• Worry for the safety of the person leaving. This is particularly difficult for those left behind by military personnel because everyone knows of the high level of risk that they face in many assignments. Try to resist obsessing about the inherent dangers.
  • Being in a familiar place, yet getting the feeling that something (or someone) is missing. While it may be more comfortable being at home and interacting with the same people and being in a stable environment, the piercing feeling that someone is not there can be challenging.
  • Being in charge of everything left behind. This is the truth in military relationships. When your partner leaves, you are in charge. Bills, plans, kids, mortgage, and insurance - it's all in your lap. This is more responsibility than you may have bargained for.

It is hard for both people in this situation. No one has it easier. It is always a challenge, but the challenges are different for the person being deployed, and the person staying behind. The person behind will be a little lost in their environment without their loved one, while the person leaving will be in a new environment filled with dangers, without their loved one. Both of you will have time to think about the other, and it will either lead to a breakup or a much stronger bond between the two of you.

My boyfriend just left for basic, and I'm scared that he'll leave me, please help?

My boyfriend is gone for Navy basic training. We've been together for 5 months, but our last conversation before his phone got taken away wasn't too good. It was about staying together when he leaves. He said we would try. But before that said he wasn't good with long distance. What should I do

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You need to stay as calm and positive as you can. You need to remember that he will be leaving everything and everyone behind (by choice, yes) but that doesn't stop him being worried or scared to leave. The best thing for you to do, is to be supportive, let him know that you will be there for him now, during and when he gets back. As long as you know you've done everything you can to let him know that you're there for him mentally and physically, then you know you're doing the right thing. Don't let his change in behavior worry you, as that is entirely normal.

Here are some ways to cope with a military boyfriend:

  • Before your boyfriend leaves, spend more time with him so he can feel how much you love him and he will know there is a person waiting for him.
  • Let him know that while he's away, he can call you, text you, email you any time he has the opportunity. Communication is vital.
  • Tell him how much you love him. Let him know you are worried about him but don't stress him with dramatics. Make sure he knows you will be there for him, and he can talk to you about anything. Give him the opportunity to tell you he's afraid or concerned, or unsure - because he will probably be feeling those things. He needs to know whatever emotions he's feeling; he can talk to you about them.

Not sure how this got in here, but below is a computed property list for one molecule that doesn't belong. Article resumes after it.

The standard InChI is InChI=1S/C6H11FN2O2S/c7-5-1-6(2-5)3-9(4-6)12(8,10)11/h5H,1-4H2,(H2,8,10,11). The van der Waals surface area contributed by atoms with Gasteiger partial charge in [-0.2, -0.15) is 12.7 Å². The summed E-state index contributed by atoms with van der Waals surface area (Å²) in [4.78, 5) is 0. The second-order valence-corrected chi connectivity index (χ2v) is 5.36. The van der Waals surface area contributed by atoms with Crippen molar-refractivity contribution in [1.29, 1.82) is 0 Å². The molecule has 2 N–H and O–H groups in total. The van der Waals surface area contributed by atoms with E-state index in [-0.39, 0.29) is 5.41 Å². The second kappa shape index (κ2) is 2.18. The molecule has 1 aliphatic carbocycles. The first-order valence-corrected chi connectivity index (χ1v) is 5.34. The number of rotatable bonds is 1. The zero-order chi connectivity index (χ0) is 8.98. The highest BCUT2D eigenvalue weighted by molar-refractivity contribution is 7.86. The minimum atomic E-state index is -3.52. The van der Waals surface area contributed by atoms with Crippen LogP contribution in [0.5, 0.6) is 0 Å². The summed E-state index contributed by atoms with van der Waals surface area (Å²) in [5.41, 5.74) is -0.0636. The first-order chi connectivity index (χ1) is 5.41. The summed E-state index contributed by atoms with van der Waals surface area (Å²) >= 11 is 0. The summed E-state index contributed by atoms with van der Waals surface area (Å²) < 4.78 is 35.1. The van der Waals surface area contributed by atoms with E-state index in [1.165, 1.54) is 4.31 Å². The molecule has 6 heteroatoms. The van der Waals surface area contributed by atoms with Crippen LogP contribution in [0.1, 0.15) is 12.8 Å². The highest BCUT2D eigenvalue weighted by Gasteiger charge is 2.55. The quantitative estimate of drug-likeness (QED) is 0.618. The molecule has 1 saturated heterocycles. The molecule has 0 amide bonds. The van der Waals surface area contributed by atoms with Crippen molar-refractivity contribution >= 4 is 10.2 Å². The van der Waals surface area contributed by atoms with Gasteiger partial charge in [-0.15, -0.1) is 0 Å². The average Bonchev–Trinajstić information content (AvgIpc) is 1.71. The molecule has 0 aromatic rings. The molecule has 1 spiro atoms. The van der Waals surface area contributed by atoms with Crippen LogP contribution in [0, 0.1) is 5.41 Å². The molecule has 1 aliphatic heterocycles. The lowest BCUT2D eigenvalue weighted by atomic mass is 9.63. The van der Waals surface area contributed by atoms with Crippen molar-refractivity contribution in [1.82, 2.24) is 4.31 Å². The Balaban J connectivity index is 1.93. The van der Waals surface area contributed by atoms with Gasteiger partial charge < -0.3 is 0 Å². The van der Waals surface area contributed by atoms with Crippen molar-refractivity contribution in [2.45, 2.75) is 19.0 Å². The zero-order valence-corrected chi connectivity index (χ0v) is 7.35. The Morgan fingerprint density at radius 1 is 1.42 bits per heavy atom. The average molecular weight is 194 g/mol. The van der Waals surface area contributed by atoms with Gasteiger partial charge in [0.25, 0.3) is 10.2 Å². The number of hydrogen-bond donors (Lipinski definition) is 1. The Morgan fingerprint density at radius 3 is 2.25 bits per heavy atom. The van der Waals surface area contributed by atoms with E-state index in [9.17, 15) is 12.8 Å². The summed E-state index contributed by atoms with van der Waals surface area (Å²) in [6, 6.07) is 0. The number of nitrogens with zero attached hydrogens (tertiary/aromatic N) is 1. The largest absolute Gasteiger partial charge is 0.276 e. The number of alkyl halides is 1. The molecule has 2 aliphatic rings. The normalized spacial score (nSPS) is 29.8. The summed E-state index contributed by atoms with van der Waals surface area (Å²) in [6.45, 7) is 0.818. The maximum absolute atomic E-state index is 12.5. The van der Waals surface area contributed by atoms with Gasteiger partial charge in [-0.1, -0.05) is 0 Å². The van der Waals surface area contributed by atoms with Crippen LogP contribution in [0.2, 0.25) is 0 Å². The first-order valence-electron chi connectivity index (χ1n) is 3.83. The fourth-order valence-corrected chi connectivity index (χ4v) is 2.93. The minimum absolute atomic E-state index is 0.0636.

• Cook his favorite foods before he leaves, and cook them again and make it even more delicious when he comes back.

Both of you must stay strong and loyal to each other. If he is with you, show him how much he means to you. Treat time with him like it's the last day you'll spend together. Be prepared for changes in his behavior before he leaves.

My partner has been Posted to Canada, and I'm struggling to deal with the separation.

My partner was posted to Canada 5 weeks ago. Before this, we had only been apart a week at a time. I am now finding it extremely difficult, and I'm questioning if I can cope with him being away for such a long time. Any support? Much appreciated.

Unfortunately, it takes time to adjust to a long-distance relationship.

  • Schedule Skype date nights with him where you both are on Skype, and you watch the same movie together as if you were sitting in the same room.
  • Contact his local barracks with an inquiry into spousal support groups. If they do not have a group, ask if there is someone who can mentor you.
  • Make a list of things that you have always wanted to do, but haven't had the time. Put one of those things on the calendar each month that he is gone, so you have something to look forward to. Most of us have pins on Pinterest of things we have never attempted. Now is the time to check out those pins.
  • Start a blog about being in a military relationship. There is a very popular blog called Happy Fit Navy Wife and she has posts about sending care packages and surviving deployment; posts that encourage other women. Take a page from her and start your own blog. Write a daily update even if it's two sentences on how you are feeling. Post pics of meals "for one" and give the recipe.
  • Helping others is a great way to get over something you are dealing with and a blog will help you feel less alone and give you purpose, while your partner is away.

My boyfriend wants to come on leave, but admin is asking for money. Is this normal?

Well my boyfriend wants to come home on leave. We had sent the admin £200 to sort the paperwork out and tickets we received plane tickets in an email. Now they are asking for £1500, which they didn't mention before. I have tried: I sent £200 to sort paperwork but I explained I haven't got £1500. I think it was caused by: Not sure

I am unsure of what country your boyfriend's military serves, however, if money is requested, they usually take it out of the soldier's pay or tax return. Plane tickets were provided for him, so if it is not a scam and he does owe money. He should be able to still come home. Leave has to be granted by superiors within his rank and this would have been done before plane tickets were issued.